Secondary Assumptions: First, that physical science (under submission to materialistic interpretations) is the only satisfactory intellectual result in history, being the only pure product of "reason"; second, that "reason" alone represents the adult stage of the human mind,—"faith" being simply immature mental action, and "inquiry" belonging to a stage of intellect still less mature,—in fact, to its mere childishness.
The position thus assigned to inquiry is very significant of the theoretic precipitancy which is one of Dr. Draper's prominent characteristics. His mind is afflicted with that disease which physicians call "premature digestion." Inquiry, which is the perpetual tap-root of science, he separates wholly from science, stigmatizes it as the mere token of intellectual childhood; and this not in the haste of an epithet or heat of a paragraph, but as a fixed part of his scheme of history and of mind. The reason is found in his own intellectual habits. And the savage fury with which he plies his critical bludgeon upon Lord Bacon is due, not so much to that great man's infirmities, nor even to his possession of intellectual qualities which our author cannot appreciate and must therefore disparage, as to the profound consecration of Inquiry, which it was one grand aim of his life to make.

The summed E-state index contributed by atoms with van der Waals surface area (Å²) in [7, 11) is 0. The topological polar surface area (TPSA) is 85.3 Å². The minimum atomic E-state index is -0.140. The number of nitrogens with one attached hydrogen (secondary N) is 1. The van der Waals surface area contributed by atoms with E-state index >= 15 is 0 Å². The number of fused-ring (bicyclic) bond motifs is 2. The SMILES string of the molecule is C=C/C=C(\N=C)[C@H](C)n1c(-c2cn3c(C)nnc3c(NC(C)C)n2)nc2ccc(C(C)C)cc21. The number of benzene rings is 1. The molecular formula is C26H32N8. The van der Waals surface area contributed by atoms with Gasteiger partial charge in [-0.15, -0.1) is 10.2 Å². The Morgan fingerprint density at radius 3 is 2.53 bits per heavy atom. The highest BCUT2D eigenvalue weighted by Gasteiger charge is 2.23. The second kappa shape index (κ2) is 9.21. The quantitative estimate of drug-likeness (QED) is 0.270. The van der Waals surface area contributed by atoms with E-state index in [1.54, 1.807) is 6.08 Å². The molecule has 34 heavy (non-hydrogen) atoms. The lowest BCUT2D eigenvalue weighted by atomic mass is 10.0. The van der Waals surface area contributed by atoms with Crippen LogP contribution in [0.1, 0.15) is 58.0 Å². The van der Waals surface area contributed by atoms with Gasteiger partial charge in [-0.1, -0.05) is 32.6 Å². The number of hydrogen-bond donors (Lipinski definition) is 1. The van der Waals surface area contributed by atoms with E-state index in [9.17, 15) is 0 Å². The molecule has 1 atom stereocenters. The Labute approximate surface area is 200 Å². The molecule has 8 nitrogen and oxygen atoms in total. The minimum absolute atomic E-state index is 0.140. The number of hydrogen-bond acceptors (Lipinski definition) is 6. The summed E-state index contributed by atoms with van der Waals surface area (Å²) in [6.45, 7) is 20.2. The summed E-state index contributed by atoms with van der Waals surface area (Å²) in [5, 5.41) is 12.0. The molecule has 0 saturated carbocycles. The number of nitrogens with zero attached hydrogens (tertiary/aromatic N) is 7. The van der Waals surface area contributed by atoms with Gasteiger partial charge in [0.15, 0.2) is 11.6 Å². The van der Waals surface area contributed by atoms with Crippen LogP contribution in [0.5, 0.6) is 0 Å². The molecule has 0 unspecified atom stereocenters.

His assumptions made, Dr. Draper proceeds to "break" and train history into their service, much after the old fashion of "breaking" colts. First, he mounts the history of Greece. And now what a dust! What are centaurs to a savant on his hobby? To see him among the mythic imaginations of the sweet old land! He goes butting and plunging through them with the headiness of a he-goat, another monster added to those of which antique fancy had prattled.